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The Imperial Russian Navy operated out of Kronstadt, next to St. Petersburg. Well before sending the Nadezhda and Neva into the Pacific in 1803, the empire had Pacific ports like Okhotsk, accessible by land from Yakutsk, as well as several in Kamchatka, generally reached by sea. Okhotsk had a shipyard, as well as a commandant who was tried by the Admiralty (thanks @PieterGeerkens), but I can't tell yet if the Kamchatka commandants were in the navy too.

During Catherine the Great's rule (1762-1796), to which military force and commandant were the Kamchatka detachments in Bolsheretsk and Nizhnekamchatsk responsible?

  • When? Circa 1806 is when Captain Bukharin held command, or are you interested in the Crimean War period, the Russo-Japanese War period, or the First World War period. – Pieter Geerkens Jan 7 '18 at 22:01
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    Any Captain in charge of a naval base is almost certainly a Naval Captain, which has three levels of seniority on an Army Captain (and who typically commands only a company of only about 150 men). Captain Bukharin was in fact a Naval Captain. – Pieter Geerkens Jan 7 '18 at 22:26
  • @PieterGeerkens I've seen these locations described as ports, towns, or harbors, but never until now as naval bases. Where did you find out about Bukharin? – Aaron Brick Jan 8 '18 at 1:05
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    I googled him. Since he reported to the Russian Admiralty, he must have been a Naval Captain. – Pieter Geerkens Jan 8 '18 at 1:12
  • Thank you for pointing out that detail! Make it an answer and I will accept. – Aaron Brick Jan 8 '18 at 1:34
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The general rule is that the command is with the most relevant officer.

E.g., an amphibious operation is commanded by the naval commander. I.e., when a ship lands an amphibious force on an enemy shore, the overall commanding officer is the ship's captain, not the amphibious force's commander. Moreover, even if the ship is lost and all troops are now ashore, the command remains with the ship's captain.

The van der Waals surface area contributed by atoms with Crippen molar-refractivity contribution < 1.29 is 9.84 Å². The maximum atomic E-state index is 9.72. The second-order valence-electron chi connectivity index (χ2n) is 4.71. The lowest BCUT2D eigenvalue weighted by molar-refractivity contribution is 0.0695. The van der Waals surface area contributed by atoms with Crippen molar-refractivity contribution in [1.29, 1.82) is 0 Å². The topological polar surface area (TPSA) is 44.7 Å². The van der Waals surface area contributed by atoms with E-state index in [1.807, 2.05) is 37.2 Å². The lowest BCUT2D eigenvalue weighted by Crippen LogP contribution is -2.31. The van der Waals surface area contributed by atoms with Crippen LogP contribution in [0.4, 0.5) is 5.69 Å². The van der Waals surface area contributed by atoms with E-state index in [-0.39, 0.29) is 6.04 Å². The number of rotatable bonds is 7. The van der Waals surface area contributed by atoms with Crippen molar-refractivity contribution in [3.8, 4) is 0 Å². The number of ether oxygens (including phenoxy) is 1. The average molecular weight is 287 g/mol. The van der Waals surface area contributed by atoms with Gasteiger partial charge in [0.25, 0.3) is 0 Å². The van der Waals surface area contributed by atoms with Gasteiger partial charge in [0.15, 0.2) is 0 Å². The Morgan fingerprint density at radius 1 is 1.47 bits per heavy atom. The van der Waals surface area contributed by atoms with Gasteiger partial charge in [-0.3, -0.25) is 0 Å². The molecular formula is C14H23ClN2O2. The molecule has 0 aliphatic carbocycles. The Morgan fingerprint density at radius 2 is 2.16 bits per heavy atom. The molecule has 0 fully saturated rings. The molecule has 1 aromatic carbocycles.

Similarly, a port will normally be commanded by a naval officer (unless it is under a land siege).

I know the answer is even broader than the question...

  • I dispute this in principle, without specific examples. There is, and has been for several centuries, an accepted correspondence between naval and non-naval ranks. It is my belief that the highest ranking officer has overall command, with ties broken by date of each officer's most recent commission. If the tie still stands by date, then service priority rules - Naval highest for Great Britain, Non-Naval highest for every European nation I can think of. Further, it doesn't answer the question asked either by officer or port. – Pieter Geerkens Jan 8 '18 at 21:37
  • @PieterGeerkens: you are talking about seniority, I am talking about operational command. A junior officer may be in charge and give orders to a senior one. – sds Jan 8 '18 at 22:09
  • As I told my (newly commissioned) son: Never make a significant decision without first asking your Sergeant for input. The most senior officer is still responsible for the overall command - but will delegate operational authority to appropriate less senior officers. There absolutely must be an unambiguous command structure at all times, and the only one that exists, that everyone knows their position in, is seniority. Otherwise everything hinges on only taking the right casualties – Pieter Geerkens Jan 8 '18 at 23:15
  • @PieterGeerkens: The situation when a Colonel reports to a Major was not unheard of in the Soviet Army. This is what I meant: an officer with a clear rank seniority is not the commanding officer and takes orders from an officer of a lower rank. – sds Jan 8 '18 at 23:18
  • I know more junior political officers at times held veto over orders - but I never heard of them having operational command over more senior officers. If absolutely necessary, that would typically be arranged by assigning a brevet rank for duration of the mission. That would be similar to the use of the title Commodore before it became an official rank. – Pieter Geerkens Jan 8 '18 at 23:21

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